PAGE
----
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Different CPU, different results

For our modeling software we run regression tests every night. After upgrading the fortran compiler from 15 to 17 these tests still give the exact same results on the test server. However on my local machine I started getting slightly different results. The difference is so small I wouldn´t worry, but I need to be able to get the same results as on the test server. I ended up setting up a virtual machine running the tests, and it turns out that when I run that VM on a server the tests pass, when I run that VM on my local machine (no other changes) the tests fail. This leads me to believe that the cpu is what makes the difference. The server has this CPU: Intel Xeon CPU E5-2687W v2 @ 3.40GHz. Locally I have this: Intel i5-4570 3.2GHz. The project in question uses /fpe:0 /fp:source, and I´m not keen on changing this. So if I should go for a different cpu locally, is there any way to tell which one would behave the same way as that on the server? Or do you see any other options? Thanks Uwe

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See this presentation.

See this presentation. 443546

Retired 12/31/2016
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Hi Steve,

Hi Steve,

thanks for the interesting read. It took me a while to test this. I changed all involved projects (~25) to use FloatingPointModel="strict", FloatingPointSpeculation="fpSpeculationStrict" and /Qimf-arch-consistency:true, then I also disabled openmp (which of course is not an option for production). Comparing the results from our test cases run on a xeon-machine to the results from my core-i machine shows that they are closer now, but still far from being identical. Do you have any further suggestions? Is there maybe any specific optimization that was introduced with compiler version 16 or 17 that I could turn off?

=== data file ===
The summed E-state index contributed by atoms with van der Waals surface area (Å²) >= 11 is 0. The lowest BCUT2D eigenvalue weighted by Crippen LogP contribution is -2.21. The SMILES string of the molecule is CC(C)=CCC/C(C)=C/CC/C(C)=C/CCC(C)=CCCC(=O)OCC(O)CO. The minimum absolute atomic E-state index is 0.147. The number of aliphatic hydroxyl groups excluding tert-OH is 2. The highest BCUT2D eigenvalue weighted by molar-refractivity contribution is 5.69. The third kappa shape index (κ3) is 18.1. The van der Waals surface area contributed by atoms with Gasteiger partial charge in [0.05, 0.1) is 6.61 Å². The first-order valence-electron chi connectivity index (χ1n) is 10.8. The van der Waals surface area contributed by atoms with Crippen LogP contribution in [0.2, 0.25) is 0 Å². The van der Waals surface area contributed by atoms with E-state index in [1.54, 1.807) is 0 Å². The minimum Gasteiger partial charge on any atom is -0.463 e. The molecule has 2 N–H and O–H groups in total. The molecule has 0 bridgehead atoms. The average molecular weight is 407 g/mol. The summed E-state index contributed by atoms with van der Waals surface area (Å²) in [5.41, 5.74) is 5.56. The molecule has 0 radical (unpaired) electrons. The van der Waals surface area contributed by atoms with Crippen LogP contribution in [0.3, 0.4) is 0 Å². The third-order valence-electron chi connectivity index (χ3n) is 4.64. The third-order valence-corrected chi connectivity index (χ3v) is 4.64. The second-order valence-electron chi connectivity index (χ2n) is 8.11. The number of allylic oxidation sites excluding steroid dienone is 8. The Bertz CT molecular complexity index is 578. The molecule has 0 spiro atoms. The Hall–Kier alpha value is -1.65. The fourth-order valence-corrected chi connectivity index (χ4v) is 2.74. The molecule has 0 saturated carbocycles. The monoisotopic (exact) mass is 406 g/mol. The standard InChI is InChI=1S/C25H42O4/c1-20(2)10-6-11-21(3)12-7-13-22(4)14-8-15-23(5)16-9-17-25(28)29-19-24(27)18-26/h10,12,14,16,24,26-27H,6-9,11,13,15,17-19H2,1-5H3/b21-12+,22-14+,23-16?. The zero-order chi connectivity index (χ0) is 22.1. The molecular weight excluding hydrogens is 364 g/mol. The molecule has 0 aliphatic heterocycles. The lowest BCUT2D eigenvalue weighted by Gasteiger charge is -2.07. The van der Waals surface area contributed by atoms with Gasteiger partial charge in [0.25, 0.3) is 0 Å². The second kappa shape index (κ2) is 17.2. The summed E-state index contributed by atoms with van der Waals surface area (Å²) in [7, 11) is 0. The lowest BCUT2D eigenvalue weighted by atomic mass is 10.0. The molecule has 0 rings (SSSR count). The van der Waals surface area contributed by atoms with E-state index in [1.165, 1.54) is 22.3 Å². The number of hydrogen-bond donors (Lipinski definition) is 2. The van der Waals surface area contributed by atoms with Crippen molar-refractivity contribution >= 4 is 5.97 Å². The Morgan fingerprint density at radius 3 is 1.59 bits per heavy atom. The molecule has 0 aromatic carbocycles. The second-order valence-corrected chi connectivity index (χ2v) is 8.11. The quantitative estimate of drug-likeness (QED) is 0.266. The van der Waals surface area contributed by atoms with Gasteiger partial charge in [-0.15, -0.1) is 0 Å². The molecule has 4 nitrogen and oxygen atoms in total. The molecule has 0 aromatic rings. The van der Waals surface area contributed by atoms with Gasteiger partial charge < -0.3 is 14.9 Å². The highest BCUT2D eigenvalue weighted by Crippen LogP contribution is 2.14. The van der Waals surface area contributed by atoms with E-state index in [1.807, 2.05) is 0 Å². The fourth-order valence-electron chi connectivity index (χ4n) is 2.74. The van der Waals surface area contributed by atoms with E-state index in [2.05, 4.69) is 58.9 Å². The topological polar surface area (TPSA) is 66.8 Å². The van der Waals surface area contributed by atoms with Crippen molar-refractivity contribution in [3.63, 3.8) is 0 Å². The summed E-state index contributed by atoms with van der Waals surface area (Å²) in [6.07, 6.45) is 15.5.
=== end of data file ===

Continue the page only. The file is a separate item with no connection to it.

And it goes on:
thanks
Uwe
 

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Most optimizations don't have

Most optimizations don't have specific controls. I would suggest finding which particular operation gave different results and then you'll have a better chance of seeing if there's a way to reduce differences. It could be a vectorization difference or even stack alignment.

It is of course also possible that your program is referencing uninitialized memory.

Retired 12/31/2016
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I actually did find a few

I actually did find a few uninitialized variables when investigating occasional program crashes, so I can´t rule it out, but as the results are reproducible when run on the same machine I still favor the different cpu as the reason. Trying to find the operation that produces different results seems logical, however for practical reasons I will now consider how I can change my workflow so that I can avoid running those tests locally at all.

Thanks!
Uwe

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What kind of difference are

What kind of difference are we talking about? What is the precision of your inputs?

Retired 12/31/2016
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All the relevant data is real

All the relevant data is real*4. Picking one of the result files (containing ~360k values) the biggest difference is 0.001666605 where the reference actual value is 0.2652121. The first difference (it´s a simulation over time) however is just around 3e-8 with a value around 0.4 (this would be within our accepted tolerance), so at least part of the larger difference may be due to accumulation.

 

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